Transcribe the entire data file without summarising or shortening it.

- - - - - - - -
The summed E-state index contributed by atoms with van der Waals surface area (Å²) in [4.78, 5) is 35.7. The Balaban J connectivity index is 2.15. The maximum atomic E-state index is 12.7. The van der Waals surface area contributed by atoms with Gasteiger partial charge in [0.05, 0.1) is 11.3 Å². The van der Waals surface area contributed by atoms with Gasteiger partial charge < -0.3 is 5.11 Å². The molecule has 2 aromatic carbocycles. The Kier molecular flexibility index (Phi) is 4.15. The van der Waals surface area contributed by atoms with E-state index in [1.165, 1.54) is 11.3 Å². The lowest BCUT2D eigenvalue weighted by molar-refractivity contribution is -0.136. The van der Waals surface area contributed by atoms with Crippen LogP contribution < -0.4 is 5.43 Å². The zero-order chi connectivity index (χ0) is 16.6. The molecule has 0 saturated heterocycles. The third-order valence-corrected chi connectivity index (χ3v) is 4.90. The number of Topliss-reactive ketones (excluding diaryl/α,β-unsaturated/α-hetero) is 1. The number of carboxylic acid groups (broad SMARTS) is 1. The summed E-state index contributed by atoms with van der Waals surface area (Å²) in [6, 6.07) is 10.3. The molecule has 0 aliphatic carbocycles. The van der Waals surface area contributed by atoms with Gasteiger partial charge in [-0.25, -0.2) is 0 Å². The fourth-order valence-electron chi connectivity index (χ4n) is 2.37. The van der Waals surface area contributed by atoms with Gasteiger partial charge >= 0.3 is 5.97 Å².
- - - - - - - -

The summed E-state index contributed by atoms with van der Waals surface area (Å²) in [4.78, 5) is 35.7. The Balaban J connectivity index is 2.15. The maximum atomic E-state index is 12.7. The van der Waals surface area contributed by atoms with Gasteiger partial charge in [0.05, 0.1) is 11.3 Å². The van der Waals surface area contributed by atoms with Gasteiger partial charge < -0.3 is 5.11 Å². The molecule has 2 aromatic carbocycles. The Kier molecular flexibility index (Phi) is 4.15. The van der Waals surface area contributed by atoms with E-state index in [1.165, 1.54) is 11.3 Å². The lowest BCUT2D eigenvalue weighted by molar-refractivity contribution is -0.136. The van der Waals surface area contributed by atoms with Crippen LogP contribution < -0.4 is 5.43 Å². The zero-order chi connectivity index (χ0) is 16.6. The molecule has 0 saturated heterocycles. The third-order valence-corrected chi connectivity index (χ3v) is 4.90. The number of Topliss-reactive ketones (excluding diaryl/α,β-unsaturated/α-hetero) is 1. The number of carboxylic acid groups (broad SMARTS) is 1. The summed E-state index contributed by atoms with van der Waals surface area (Å²) in [6, 6.07) is 10.3. The molecule has 0 aliphatic carbocycles. The van der Waals surface area contributed by atoms with Gasteiger partial charge in [-0.25, -0.2) is 0 Å². The fourth-order valence-electron chi connectivity index (χ4n) is 2.37. The van der Waals surface area contributed by atoms with Gasteiger partial charge >= 0.3 is 5.97 Å².